She also learned to cope with Mike’s passion for hunting and fishing, hobbies he shared with pals like Husnik and Bergum. The fishing opener got in the way of the Forest Lake High School prom in 1967, but Pat managed to get her date for the Chisago City prom that spring, the year both graduated from their respective high schools.
Mike was working with his father’s well drilling business in 1969 when he received his draft notice. With the Army calling and a tour of Vietnam likely, Mike and Pat set their wedding date.
Mike was sent to Fort Lewis, Washington, for basic training that summer. He arrived home at midnight on Oct. 3 and the couple married the next day at what was then the Forest Lake Church of Christ. It was the duck hunting opener, Pat recalled, but the hunting blind had to wait.
Pat went with her husband to Texas for extended training at Fort Hood, but came home to Wyoming when he was sent to California for deployment to Vietnam.
Sampson arrived in Vietnam in late April or early May of 1970, Rehbein said, serving with the 27th Infantry of the 25th Infantry Division. Four months later Sampson was seriously wounded by a booby trap.
He spent a number of days in a Vietnam hospital before being sent to Japan. After fighting malaria and septic infection, Sampson lost his battle with the wounds of war.
A Tough Time
Rehbein was living with her parents, Bud and Peggy Rogers, while Mike was in Vietnam.
Rehbein says the five weeks between the time of Mike’s injuries and his death was a difficult ordeal.
“There were so many people going through the same thing,” she said. “We had no communication, except a letter. It was so difficult.”
The family’s spirits were lifted in September when the father of another wounded G.I. from Minnesota reported seeing Mike at the hospital in Japan and that he was recovering. The rising spirits were dashed, however, when the family learned that he had taken a turn for the worse.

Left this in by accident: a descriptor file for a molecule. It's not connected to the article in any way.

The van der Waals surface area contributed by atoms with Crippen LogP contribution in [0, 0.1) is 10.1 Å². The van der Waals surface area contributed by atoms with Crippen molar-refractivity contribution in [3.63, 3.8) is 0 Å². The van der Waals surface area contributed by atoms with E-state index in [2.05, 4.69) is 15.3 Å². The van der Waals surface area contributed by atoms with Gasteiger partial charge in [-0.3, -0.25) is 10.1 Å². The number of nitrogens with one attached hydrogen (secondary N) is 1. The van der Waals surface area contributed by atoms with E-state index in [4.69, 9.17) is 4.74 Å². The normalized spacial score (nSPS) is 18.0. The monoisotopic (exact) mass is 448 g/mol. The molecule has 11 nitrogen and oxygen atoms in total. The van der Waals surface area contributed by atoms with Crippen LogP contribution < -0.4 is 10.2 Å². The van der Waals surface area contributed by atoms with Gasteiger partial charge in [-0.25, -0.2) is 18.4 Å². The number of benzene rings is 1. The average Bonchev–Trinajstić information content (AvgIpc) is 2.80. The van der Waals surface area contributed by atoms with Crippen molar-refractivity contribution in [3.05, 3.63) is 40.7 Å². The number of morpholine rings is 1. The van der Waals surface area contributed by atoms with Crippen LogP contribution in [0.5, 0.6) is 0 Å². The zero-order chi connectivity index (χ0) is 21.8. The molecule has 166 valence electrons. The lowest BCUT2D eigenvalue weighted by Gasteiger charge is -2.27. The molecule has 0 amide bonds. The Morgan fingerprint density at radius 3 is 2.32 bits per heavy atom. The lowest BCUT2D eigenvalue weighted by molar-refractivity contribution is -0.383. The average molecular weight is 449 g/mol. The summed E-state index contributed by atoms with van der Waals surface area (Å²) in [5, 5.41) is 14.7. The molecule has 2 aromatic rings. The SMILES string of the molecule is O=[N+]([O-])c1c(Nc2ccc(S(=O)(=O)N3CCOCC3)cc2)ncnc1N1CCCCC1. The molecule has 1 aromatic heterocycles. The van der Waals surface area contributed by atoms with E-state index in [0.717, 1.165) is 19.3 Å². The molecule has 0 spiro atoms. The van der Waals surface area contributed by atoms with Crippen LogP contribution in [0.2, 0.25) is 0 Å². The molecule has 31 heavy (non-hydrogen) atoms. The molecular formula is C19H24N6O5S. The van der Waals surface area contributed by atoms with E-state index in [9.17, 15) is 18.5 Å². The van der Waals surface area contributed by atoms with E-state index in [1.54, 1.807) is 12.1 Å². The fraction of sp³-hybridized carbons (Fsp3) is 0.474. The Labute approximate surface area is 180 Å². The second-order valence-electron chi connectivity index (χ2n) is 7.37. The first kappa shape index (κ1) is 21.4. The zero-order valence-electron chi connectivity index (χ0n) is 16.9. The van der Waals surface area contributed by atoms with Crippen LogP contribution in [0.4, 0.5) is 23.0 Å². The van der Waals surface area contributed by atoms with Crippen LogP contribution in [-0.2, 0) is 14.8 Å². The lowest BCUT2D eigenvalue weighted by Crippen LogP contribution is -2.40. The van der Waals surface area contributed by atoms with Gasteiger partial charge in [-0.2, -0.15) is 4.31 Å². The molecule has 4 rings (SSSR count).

The family was preparing to fly to Japan to see Mike when military officials arrived at the Rogers home and the Sampson home to notify them of his death. He had died on Oct. 3, 1970, one day shy of the couple’s first wedding anniversary.
Pat Rehbein said the first person to come to the Rogers home that day was Manola Kunshier. Her son, Gary Kunshier, had been killed in Vietnam just one year earlier.
Vietnam had left its mark on the community and many families. Ray Whitman, who had lived in Wyoming before moving to Forest Lake, was a classmate with Pat Rogers during her school days in Wyoming. He would also fall in Vietnam.
Time to Heal
Rehbein can only suppose what her life would have been had it not been for Vietnam. “We wanted to buy a fishing lodge somewhere,” Rehbein said of the ideas and dreams the young couple discussed.
“He would have made a good well driller, too. We had no set plans.”
Rehbein has never forgotten that part of her life, but was able to move on. “As one of the thousands of young widows created by this war, I had to start a new life for myself.”
She found it with Randy Rehbein and the two sons the marriage produced.
Ken Dufresne, a 1961 Forest Lake graduate, was not involved with the Columbus crowd but a younger brother, Roger, was and best man at Mike and Pat’s meeting. So there is a family connection for Ken Dufresne, as well.
He has handled the Sampson flag with great care in the days it has been in his possession leading up to Memorial Day.
In the years that he has been involved in the Capitol Memorial Day program, he had helped select one fallen Vietnam veteran for special recognition. That Mike Sampson could be honored has some special meaning, he said.
The honor goes hand in hand with the desire to have the Memorial Day program function as another tool in welcoming home Vietnam vets who still struggle with the war. If it helps in a small way, it is a positive, he said.
“If for just a moment, it [the program] is a little bit of the healing process.
“We’re trying to bring everybody home. Some of the guys are still working on that.”
The flag raising ceremony will be capped with a re-presentation of the flag to Pat Rehbein. Following a three rifle volley, the flag will be lowered and addressed with a three-corner fold.
Inside will be a musket ball and one spent brass shell casing representing America’s wars from the Revolutionary War through today’s military conflicts around the world. A personalized note from the Anoka County Chapter will also be included to help the family remember the day.
That Anoka County will honor one of its own is important to the Vietnam Veterans chapter, but not the most important thing, Dufresne said.
“What’s important is Mike and his family,” he said.